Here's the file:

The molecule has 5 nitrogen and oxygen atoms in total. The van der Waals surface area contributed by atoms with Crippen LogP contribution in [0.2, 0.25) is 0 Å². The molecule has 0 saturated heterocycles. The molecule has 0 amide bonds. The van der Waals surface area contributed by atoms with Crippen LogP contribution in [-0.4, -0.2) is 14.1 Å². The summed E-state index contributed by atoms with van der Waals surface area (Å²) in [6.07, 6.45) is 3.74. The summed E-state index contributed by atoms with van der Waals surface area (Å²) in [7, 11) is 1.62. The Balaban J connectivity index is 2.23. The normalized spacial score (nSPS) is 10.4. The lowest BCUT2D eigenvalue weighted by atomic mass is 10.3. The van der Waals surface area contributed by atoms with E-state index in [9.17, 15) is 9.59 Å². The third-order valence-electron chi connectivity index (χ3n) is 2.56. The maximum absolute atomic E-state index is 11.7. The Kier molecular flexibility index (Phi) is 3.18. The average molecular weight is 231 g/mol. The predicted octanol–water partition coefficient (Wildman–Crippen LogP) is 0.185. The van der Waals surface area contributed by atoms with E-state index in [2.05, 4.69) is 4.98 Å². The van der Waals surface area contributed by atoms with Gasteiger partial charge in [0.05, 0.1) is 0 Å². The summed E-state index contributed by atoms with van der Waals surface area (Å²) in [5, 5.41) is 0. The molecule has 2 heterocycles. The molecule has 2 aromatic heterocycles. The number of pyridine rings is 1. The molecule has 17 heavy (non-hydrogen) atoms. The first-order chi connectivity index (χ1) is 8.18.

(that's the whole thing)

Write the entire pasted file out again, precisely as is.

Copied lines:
The molecule has 5 nitrogen and oxygen atoms in total. The van der Waals surface area contributed by atoms with Crippen LogP contribution in [0.2, 0.25) is 0 Å². The molecule has 0 saturated heterocycles. The molecule has 0 amide bonds. The van der Waals surface area contributed by atoms with Crippen LogP contribution in [-0.4, -0.2) is 14.1 Å². The summed E-state index contributed by atoms with van der Waals surface area (Å²) in [6.07, 6.45) is 3.74. The summed E-state index contributed by atoms with van der Waals surface area (Å²) in [7, 11) is 1.62. The Balaban J connectivity index is 2.23. The normalized spacial score (nSPS) is 10.4. The lowest BCUT2D eigenvalue weighted by atomic mass is 10.3. The van der Waals surface area contributed by atoms with E-state index in [9.17, 15) is 9.59 Å². The third-order valence-electron chi connectivity index (χ3n) is 2.56. The maximum absolute atomic E-state index is 11.7. The Kier molecular flexibility index (Phi) is 3.18. The average molecular weight is 231 g/mol. The predicted octanol–water partition coefficient (Wildman–Crippen LogP) is 0.185. The van der Waals surface area contributed by atoms with E-state index in [2.05, 4.69) is 4.98 Å². The van der Waals surface area contributed by atoms with Gasteiger partial charge in [0.05, 0.1) is 0 Å². The summed E-state index contributed by atoms with van der Waals surface area (Å²) in [5, 5.41) is 0. The molecule has 2 heterocycles. The molecule has 2 aromatic heterocycles. The number of pyridine rings is 1. The molecule has 17 heavy (non-hydrogen) atoms. The first-order chi connectivity index (χ1) is 8.18.